Expectations in a Box

Think of yourself at work and how it feels right now.

If you imagine you’re in a box at work, what would that box be like?

Are you in a roomy box with space to spread yourself out and change position?

Are you cramped in a box that you feel you could burst out of any minute?

Do you remember once feeling like you could burst out and now you feel like you’ve shrunk to fit inside?

What about your team?  What are their boxes like?

“The way you see people is the way you treat them, and the way you treat them is what they become.”

Johann Wolfgang von Goethe


Our brains are constantly scanning for danger, these days danger isn’t usually an animal that wants to eat us, it’s a threat to our self esteem, or our ego.  We’re raised in a world where being ‘right’ and ‘good’ are the things we’re meant to strive for*.  That’s what gets us praise, good school grades, a good job, a pay rise……stuff that boosts our self esteem and positively strokes our ego.  Interactions that make us feel like this are helpful to calm our fearful brain down which improves our thinking, helps us feel more abundant and generous towards ourselves and others, helps us become more creative by connecting dots.  This then leads to a growth in confidence and the desire to try more things, to push the boundaries, to come up with new ideas.  To coin the lyricist R Kelly, we believe we can fly!

So in contrast to this, interactions that don’t boost our self-esteem and which knock our ego signal a threat situation and our brain and therefore body invoke our stress response to keep us alive.  The result is primitive, narrowed and superficial thinking. Our sense of humour and creativity are lost.  We move to a defensive, protective position where we don’t trust others and where we operate in a safe zone.  Our confidence drops, as does our performance.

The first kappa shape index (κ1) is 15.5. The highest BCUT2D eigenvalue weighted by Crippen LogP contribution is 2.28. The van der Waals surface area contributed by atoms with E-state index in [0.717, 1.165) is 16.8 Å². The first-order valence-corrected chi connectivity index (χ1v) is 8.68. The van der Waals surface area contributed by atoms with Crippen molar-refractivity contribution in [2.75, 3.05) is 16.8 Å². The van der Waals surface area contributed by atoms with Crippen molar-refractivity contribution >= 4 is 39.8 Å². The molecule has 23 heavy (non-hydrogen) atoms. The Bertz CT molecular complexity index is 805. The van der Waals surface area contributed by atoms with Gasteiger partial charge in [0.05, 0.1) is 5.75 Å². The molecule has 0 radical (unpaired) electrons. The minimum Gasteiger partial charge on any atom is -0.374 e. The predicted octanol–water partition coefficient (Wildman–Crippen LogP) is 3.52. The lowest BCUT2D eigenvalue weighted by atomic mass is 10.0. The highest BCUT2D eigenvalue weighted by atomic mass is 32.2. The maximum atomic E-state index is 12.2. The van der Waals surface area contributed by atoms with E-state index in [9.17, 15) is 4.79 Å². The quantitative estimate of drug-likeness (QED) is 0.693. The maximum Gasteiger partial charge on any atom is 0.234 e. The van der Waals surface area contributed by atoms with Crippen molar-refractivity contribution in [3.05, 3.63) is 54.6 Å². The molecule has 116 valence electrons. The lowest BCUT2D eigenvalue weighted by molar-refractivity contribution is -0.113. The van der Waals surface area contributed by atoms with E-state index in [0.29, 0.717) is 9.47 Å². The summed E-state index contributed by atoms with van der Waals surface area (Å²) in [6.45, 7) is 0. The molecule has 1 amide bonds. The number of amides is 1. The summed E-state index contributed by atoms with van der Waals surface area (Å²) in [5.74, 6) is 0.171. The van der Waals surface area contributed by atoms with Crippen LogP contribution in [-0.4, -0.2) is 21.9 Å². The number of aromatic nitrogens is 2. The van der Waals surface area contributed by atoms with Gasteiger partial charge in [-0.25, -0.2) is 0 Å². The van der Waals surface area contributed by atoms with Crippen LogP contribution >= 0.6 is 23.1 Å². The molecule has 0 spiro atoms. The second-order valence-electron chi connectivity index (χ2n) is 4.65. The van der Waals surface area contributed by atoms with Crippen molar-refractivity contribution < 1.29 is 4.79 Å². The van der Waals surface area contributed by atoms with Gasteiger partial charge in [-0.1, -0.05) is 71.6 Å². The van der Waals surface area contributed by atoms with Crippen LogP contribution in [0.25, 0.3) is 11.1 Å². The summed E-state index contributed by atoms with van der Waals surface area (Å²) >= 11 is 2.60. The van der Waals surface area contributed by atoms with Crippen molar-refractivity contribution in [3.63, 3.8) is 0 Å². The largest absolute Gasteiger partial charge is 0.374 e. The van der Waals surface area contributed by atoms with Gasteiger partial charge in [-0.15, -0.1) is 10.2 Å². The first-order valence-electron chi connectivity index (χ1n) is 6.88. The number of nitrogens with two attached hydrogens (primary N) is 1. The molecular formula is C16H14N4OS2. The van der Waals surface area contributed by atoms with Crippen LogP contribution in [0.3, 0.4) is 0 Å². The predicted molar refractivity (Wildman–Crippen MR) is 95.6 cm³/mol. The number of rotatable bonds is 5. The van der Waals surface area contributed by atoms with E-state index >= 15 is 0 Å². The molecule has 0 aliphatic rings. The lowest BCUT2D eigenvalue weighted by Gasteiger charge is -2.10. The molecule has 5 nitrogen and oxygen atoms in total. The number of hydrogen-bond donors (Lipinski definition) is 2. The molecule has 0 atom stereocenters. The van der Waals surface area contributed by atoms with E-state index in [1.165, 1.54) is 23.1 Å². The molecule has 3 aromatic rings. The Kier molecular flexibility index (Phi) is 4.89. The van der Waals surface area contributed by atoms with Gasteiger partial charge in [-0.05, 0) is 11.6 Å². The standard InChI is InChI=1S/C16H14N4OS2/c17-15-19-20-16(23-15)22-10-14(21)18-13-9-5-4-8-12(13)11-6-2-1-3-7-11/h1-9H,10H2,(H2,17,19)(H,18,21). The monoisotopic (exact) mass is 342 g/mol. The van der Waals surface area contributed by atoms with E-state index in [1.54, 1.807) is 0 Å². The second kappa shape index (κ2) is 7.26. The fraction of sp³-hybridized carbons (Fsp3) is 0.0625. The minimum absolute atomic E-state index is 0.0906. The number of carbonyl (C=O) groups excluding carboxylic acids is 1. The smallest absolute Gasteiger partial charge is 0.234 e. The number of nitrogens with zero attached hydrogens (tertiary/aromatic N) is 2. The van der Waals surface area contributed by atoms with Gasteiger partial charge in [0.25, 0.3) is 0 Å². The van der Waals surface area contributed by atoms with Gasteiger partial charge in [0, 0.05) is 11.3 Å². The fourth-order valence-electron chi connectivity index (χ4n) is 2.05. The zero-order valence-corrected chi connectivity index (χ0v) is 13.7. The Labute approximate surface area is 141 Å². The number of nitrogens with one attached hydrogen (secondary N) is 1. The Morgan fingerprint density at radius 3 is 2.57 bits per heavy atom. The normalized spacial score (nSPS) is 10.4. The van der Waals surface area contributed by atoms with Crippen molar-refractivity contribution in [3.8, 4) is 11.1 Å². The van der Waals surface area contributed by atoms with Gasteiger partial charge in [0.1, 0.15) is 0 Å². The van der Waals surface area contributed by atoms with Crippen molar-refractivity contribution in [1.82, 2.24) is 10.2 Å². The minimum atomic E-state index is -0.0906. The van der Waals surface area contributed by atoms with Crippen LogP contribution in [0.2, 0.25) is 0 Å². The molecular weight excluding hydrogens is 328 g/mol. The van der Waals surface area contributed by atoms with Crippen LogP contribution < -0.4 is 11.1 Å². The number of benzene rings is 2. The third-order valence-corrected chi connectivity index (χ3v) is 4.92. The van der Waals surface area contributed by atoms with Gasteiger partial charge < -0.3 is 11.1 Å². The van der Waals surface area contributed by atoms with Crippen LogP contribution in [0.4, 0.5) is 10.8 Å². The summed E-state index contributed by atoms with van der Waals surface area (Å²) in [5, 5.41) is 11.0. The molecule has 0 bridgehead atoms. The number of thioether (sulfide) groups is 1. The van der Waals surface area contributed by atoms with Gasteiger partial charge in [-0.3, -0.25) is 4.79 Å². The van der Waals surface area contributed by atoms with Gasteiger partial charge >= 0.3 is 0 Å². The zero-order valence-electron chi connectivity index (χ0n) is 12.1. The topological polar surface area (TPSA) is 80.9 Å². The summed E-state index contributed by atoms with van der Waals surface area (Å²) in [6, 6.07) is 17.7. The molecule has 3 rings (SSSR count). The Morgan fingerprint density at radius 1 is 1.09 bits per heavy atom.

In real life, we don’t often have work experiences that are explicitly threatening (although of course they do exist) what is more common though is a drip-feed effect.  Like water dripping onto a stone and gradually creating a hole or well.  The person dripping the water makes the occasional comment here, gives us the odd look there, steps across our opportunity to show what we can do, (unconsciously) sets us up for a fall to prove they’re right, tells us their answer rather than asking our opinion.  And equally they can do the opposite where their drip, drip, drip of mineral-filled water builds us up like a stalagmite of brilliance.

No matter how micro the facial movements, the inflection in tone of voice, the underlying message in the words, our brain will pick up on the subtext of either ‘you’re great or ‘you’re rubbish’ and over time will helpfully or unhelpfully influence how we feel and how we perform.

This is the stuff that means we feel like we’re capable of bursting out of our box, or makes us shrink to fit the expectations around us.

I’m sure you can think of people who have had a positive or negative impact on you and how you subsequently performed.

And I’m sure you will have a positive or negative impact on people around you.

So take this chance to think about who you think is incapable.  If you want them to grow rather than shrink, what could you do to change your perception of them?  How could you take one step to let them show you how you can believe in them? What could you think about their abilities instead that would change how you treat them?  How could you remind yourself to spot when they do something ‘right’ or ‘good’?

“The way you see people is the way you treat them, and the way you treat them is what they become.”

Be the leader who enables those around them to burst out of their boxes!

* I’m aware that many people are also raised with negative ego stroking and this post may not apply to them.

[Photo credit – http://chadstutzman.com/?p=1311]

This is me……..www.wildfigsolutions.co.uk

WFS Tree

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